Recent advances in anesthetic and surgical practices have facilitated the rapid growth in ambulatory surgery throughout the world. With the availability of rapid, short-acting anesthetic, analgesic, sympatholytic, and muscle relaxant drugs, as well as improved monitoring devices, it has been possible to minimize the adverse effects of anesthesia on the recovery process. Improvements in the perioperative care of outpatients has allowed surgeons to perform an increasing array of more invasive surgical procedures on an ambulatory (day-case) basis.
Major ambulatory surgery procedures (e.g., extensive knee and shoulder reconstructions, laparoscopic-assisted vaginal hysterectomies, gastric fundoplications, splenectomies, and adrenalectomies) are being performed at many centers around the world. Even patients undergoing carotid endarterectomy, pulmonary lobectomy, prostatectomy, and minor craniectomy procedures are being discharged on a same-day (or 23-hour admit) basis. Although it is commonly assumed that the primary reason for the continued expansion in ambulatory surgery is related to pressure from third-party payors and governmental agencies to reduce health care costs, there may be other, less obvious, benefits for patients and their families (1). More aggressive rehabilitation leads to faster recovery of organ function, fewer surgical and anesthetic complications, reduced mental and physical disability, and, most importantly, earlier resumption of normal activities. For patients “at risk” of hospital-acquired infections (e.g., immunosuppressed patients), ambulatory surgery may also reduce postoperative infectious complications.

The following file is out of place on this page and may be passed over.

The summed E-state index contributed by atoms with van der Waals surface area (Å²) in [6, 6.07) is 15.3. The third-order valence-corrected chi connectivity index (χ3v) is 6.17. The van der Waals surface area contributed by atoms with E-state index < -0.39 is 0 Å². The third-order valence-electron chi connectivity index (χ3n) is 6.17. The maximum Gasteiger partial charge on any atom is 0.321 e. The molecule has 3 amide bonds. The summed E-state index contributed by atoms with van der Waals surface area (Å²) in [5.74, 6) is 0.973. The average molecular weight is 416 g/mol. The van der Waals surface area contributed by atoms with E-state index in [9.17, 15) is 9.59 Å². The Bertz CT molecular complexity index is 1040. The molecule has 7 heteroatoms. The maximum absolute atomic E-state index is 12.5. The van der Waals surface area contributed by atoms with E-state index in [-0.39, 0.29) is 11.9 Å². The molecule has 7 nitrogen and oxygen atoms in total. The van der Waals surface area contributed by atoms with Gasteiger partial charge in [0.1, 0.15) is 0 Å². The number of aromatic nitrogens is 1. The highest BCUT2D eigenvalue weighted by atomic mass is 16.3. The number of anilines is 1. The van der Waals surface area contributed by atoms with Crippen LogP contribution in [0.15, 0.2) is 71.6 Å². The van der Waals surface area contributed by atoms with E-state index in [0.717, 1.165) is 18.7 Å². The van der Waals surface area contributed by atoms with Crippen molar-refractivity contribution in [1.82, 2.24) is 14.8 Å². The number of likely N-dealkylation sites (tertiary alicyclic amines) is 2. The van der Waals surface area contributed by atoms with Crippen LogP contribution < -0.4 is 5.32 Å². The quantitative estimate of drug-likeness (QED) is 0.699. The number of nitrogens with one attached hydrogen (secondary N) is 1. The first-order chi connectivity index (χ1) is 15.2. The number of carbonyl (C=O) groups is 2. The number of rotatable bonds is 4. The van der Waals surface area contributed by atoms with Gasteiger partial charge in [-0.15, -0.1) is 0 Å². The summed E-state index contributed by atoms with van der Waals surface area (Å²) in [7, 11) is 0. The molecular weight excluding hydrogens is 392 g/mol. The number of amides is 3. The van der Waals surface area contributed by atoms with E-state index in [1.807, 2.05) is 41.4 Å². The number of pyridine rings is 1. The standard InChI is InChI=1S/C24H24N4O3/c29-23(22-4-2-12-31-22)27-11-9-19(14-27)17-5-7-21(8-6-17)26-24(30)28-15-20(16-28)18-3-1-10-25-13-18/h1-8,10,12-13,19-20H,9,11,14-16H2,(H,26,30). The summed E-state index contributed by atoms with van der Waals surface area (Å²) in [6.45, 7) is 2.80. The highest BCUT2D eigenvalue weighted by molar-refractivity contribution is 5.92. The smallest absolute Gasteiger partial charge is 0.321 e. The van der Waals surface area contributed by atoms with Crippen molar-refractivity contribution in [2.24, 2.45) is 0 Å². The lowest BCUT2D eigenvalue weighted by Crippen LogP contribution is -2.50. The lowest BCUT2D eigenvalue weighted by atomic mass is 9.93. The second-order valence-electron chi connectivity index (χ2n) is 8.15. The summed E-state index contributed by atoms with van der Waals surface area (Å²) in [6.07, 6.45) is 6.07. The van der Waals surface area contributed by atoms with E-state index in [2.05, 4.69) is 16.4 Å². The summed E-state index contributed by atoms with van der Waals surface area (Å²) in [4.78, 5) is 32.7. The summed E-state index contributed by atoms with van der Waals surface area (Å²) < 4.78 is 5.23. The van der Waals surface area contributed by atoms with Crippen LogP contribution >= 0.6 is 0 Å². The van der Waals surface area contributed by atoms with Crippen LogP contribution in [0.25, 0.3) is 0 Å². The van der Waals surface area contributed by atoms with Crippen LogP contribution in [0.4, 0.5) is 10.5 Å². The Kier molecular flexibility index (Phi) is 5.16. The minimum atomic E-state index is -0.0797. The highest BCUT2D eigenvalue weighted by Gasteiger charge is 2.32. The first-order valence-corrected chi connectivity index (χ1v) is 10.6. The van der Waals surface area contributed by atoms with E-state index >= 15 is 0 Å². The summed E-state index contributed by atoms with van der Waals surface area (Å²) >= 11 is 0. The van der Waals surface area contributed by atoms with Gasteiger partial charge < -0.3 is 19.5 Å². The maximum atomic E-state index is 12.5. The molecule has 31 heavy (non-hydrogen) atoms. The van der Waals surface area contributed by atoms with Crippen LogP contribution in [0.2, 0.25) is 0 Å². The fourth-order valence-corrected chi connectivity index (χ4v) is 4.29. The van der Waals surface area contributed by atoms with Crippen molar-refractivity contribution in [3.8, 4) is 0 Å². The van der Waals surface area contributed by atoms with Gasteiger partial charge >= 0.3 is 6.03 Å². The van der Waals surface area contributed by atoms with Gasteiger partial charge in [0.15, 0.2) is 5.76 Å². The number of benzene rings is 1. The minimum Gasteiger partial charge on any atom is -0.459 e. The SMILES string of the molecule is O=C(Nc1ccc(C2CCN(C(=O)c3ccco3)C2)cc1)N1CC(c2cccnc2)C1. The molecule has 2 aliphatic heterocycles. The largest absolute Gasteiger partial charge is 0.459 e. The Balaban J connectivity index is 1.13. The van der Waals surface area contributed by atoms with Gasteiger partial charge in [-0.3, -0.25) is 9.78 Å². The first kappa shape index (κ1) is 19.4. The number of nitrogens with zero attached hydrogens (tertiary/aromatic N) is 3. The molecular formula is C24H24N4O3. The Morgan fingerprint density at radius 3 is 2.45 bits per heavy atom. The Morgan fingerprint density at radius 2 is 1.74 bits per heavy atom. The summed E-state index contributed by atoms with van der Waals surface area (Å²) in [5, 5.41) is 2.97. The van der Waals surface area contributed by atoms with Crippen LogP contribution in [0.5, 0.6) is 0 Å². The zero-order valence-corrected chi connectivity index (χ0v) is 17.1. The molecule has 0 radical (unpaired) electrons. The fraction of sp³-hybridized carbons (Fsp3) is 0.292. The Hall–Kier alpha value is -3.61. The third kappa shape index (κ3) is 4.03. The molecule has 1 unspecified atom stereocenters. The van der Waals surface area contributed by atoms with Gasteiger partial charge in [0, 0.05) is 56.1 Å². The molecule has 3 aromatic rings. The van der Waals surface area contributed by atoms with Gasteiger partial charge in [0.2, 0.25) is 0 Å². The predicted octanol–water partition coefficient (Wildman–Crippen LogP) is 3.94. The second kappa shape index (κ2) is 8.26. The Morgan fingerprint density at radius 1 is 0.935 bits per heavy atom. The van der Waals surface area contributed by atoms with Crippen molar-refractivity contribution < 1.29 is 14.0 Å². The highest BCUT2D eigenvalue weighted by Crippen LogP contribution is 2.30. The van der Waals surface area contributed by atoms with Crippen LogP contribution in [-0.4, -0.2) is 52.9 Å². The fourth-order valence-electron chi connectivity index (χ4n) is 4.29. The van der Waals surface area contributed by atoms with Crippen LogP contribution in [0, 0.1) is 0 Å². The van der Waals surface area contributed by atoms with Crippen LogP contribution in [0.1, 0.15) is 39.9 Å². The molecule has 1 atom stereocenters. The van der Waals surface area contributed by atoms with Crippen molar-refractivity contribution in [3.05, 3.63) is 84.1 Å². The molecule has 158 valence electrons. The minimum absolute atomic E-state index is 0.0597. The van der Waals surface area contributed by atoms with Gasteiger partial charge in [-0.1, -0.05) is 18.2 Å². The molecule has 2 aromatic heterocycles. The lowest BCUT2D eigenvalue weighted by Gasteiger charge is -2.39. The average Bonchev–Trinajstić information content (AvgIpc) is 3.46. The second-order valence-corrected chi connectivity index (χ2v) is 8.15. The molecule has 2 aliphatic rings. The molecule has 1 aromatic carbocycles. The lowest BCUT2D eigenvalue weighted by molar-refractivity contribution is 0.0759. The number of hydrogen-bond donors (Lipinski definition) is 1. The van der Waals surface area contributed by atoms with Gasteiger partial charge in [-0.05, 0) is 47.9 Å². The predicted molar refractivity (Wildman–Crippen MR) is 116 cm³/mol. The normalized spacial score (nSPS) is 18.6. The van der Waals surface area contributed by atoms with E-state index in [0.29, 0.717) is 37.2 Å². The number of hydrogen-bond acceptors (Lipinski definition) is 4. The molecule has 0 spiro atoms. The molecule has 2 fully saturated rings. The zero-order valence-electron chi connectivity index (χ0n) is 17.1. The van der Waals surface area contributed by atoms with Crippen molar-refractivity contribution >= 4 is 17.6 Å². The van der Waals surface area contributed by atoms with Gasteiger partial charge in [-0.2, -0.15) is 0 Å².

As perioperative physicians, anesthesiologists can play an important role in facilitating ambulatory (and short-stay) surgery by becoming actively involved in the pre-, intra-, and postoperative care of this expanding patient population. To achieve the desired outcome, careful consideration must be given to each phase of the surgical process.